Chestnut-collared longspur

(Photo by Jared Hobbs via Getty Images)

Male chestnut woodpecker

(Photo by Andrew M. Snyder via Getty Images)

Common eider

(Photo by Wolfgang Kaehler/LightRocket via Getty Images)

Crested guan

(Photo by Krysia Campos via Getty Images)

Crimson-collared tanager

(Photo via Getty Images)

Eastern whip-poor-will

(Photo by Glenn Bartley via Getty Images)

Emperor goose

(Photo via Getty Images)

Evening grosbeak

(Photo via Getty Images)

Fan-tailed warbler

(Photo via Getty Images)

Flame-colored tanager

(Photo via Getty Images)

Flesh footed shearwater

(Photo via Getty Images)

Gilded flicker

(Photo via Getty Images)

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If the emission of greenhouse gases blamed for global warming isn't slowed, 389 out of 604 species in North America will face extinction, a report by the conservation group said.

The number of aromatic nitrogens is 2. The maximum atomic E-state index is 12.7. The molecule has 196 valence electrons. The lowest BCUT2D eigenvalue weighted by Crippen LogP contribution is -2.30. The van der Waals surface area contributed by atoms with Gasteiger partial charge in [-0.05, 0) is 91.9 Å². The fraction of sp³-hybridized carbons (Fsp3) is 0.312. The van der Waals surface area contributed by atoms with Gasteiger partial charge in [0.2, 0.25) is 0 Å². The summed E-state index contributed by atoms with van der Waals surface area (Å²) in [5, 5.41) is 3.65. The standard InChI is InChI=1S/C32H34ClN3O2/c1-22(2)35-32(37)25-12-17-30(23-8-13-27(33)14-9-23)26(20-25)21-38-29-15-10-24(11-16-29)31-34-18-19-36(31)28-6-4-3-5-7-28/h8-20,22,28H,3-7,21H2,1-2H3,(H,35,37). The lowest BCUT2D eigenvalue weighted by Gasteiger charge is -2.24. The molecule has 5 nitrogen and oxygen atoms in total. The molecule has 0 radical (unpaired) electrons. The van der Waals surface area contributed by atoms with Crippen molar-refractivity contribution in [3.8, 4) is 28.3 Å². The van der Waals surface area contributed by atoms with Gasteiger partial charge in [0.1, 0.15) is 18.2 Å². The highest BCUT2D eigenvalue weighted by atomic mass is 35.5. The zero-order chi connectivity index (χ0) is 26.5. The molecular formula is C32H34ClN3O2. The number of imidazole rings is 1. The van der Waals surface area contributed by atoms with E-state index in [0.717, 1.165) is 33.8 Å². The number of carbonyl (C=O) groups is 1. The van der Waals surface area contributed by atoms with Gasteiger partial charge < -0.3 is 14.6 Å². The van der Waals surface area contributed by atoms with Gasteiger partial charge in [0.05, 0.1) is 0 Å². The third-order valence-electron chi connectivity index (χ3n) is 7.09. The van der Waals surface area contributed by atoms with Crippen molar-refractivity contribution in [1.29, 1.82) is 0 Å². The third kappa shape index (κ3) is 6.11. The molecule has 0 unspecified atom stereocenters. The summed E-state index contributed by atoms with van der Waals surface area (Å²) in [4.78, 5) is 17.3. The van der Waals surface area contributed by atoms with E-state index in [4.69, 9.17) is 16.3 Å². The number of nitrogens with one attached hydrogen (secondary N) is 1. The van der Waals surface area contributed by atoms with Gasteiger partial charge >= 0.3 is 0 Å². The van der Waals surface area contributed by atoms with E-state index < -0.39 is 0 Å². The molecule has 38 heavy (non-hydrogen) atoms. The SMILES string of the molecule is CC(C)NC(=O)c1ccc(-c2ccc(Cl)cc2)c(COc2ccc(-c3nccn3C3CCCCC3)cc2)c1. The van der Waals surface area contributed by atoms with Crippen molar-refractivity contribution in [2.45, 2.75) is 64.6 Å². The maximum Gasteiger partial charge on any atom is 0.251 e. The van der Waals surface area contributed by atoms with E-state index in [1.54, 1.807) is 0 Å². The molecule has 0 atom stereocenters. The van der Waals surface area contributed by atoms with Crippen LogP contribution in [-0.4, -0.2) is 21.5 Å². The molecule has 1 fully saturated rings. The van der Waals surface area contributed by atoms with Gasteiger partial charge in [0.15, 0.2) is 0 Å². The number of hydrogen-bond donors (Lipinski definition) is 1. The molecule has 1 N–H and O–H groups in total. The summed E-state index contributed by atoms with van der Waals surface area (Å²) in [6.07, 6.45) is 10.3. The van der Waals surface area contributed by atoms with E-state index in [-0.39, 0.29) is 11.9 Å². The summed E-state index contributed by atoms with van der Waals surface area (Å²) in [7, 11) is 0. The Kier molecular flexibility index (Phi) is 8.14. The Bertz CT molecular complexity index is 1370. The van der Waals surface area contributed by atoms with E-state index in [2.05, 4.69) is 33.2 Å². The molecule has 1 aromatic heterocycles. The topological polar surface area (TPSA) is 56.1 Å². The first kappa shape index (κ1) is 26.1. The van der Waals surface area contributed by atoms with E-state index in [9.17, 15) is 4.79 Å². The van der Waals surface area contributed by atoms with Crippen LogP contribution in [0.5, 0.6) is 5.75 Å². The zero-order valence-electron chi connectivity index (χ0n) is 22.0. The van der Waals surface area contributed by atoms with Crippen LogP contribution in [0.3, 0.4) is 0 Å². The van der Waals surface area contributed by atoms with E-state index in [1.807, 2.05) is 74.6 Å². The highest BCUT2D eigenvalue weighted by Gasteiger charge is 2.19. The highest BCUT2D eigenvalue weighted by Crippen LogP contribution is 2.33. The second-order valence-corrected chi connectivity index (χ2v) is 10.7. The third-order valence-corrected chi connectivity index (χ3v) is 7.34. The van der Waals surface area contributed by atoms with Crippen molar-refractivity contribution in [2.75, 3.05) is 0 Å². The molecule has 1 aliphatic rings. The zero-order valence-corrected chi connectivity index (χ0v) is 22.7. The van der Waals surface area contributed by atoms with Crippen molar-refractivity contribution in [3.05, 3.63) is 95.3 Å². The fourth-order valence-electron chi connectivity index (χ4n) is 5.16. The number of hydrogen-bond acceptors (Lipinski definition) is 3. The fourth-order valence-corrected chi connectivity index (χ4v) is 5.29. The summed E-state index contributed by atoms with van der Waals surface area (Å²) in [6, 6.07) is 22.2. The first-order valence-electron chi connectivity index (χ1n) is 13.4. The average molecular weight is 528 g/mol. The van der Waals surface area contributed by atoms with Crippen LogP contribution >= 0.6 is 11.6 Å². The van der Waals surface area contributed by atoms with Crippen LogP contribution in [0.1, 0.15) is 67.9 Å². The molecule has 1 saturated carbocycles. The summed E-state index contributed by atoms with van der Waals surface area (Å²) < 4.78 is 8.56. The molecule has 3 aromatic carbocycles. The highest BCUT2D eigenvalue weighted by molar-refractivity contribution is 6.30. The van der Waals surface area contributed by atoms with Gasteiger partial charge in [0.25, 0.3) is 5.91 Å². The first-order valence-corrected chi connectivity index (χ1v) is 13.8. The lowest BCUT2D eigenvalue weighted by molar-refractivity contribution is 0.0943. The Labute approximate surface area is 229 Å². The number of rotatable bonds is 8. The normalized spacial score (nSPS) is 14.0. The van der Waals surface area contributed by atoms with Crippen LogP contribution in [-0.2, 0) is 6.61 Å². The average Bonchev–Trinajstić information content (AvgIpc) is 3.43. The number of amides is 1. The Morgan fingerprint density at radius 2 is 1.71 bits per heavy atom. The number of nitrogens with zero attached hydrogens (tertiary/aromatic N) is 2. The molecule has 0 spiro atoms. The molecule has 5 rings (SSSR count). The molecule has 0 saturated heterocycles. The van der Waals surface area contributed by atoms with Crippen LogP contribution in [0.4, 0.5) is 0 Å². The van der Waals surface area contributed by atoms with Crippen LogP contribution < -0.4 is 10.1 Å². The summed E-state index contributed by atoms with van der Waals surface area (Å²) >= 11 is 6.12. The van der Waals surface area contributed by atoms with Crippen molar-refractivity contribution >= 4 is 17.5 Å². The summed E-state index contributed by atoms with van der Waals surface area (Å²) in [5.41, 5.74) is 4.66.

As the climate warms, birds would be forced to relocate to find a more favorable habitat, and they may not survive this journey, the report said.

But if the expected rise in temperatures of 3 degrees Celsius (37.4°F) by 2080 is slowed to 1.5 degrees Celsius (34.7°F), nearly 40% of those species would no longer be considered vulnerable, researchers said.

Most threatened are species that live in the cold Arctic zone and those living in coastal areas.

"More than 50% of coastal birds will have to adjust their ranges," said Audubon senior scientist Brooke Bateman.